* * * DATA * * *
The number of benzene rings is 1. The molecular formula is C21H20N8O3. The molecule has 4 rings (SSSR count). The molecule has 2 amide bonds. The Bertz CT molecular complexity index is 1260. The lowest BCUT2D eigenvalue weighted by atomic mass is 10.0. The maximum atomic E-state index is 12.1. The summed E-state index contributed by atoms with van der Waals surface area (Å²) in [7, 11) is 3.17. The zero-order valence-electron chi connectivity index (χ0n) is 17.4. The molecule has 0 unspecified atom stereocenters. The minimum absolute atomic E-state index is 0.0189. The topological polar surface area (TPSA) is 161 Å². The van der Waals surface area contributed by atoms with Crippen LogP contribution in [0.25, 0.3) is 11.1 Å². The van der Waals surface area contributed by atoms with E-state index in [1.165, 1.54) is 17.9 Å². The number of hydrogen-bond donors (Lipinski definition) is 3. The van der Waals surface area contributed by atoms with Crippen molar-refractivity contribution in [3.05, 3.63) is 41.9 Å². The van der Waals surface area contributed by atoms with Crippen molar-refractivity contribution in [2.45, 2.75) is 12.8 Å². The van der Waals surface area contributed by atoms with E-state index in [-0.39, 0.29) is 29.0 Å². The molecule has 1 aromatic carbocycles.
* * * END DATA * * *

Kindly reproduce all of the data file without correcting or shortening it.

The number of benzene rings is 1. The molecular formula is C21H20N8O3. The molecule has 4 rings (SSSR count). The molecule has 2 amide bonds. The Bertz CT molecular complexity index is 1260. The lowest BCUT2D eigenvalue weighted by atomic mass is 10.0. The maximum atomic E-state index is 12.1. The summed E-state index contributed by atoms with van der Waals surface area (Å²) in [7, 11) is 3.17. The zero-order valence-electron chi connectivity index (χ0n) is 17.4. The molecule has 0 unspecified atom stereocenters. The minimum absolute atomic E-state index is 0.0189. The topological polar surface area (TPSA) is 161 Å². The van der Waals surface area contributed by atoms with Crippen LogP contribution in [0.25, 0.3) is 11.1 Å². The van der Waals surface area contributed by atoms with E-state index in [1.165, 1.54) is 17.9 Å². The number of hydrogen-bond donors (Lipinski definition) is 3. The van der Waals surface area contributed by atoms with Crippen molar-refractivity contribution in [3.05, 3.63) is 41.9 Å². The van der Waals surface area contributed by atoms with Crippen molar-refractivity contribution in [2.45, 2.75) is 12.8 Å². The van der Waals surface area contributed by atoms with E-state index in [-0.39, 0.29) is 29.0 Å². The molecule has 1 aromatic carbocycles.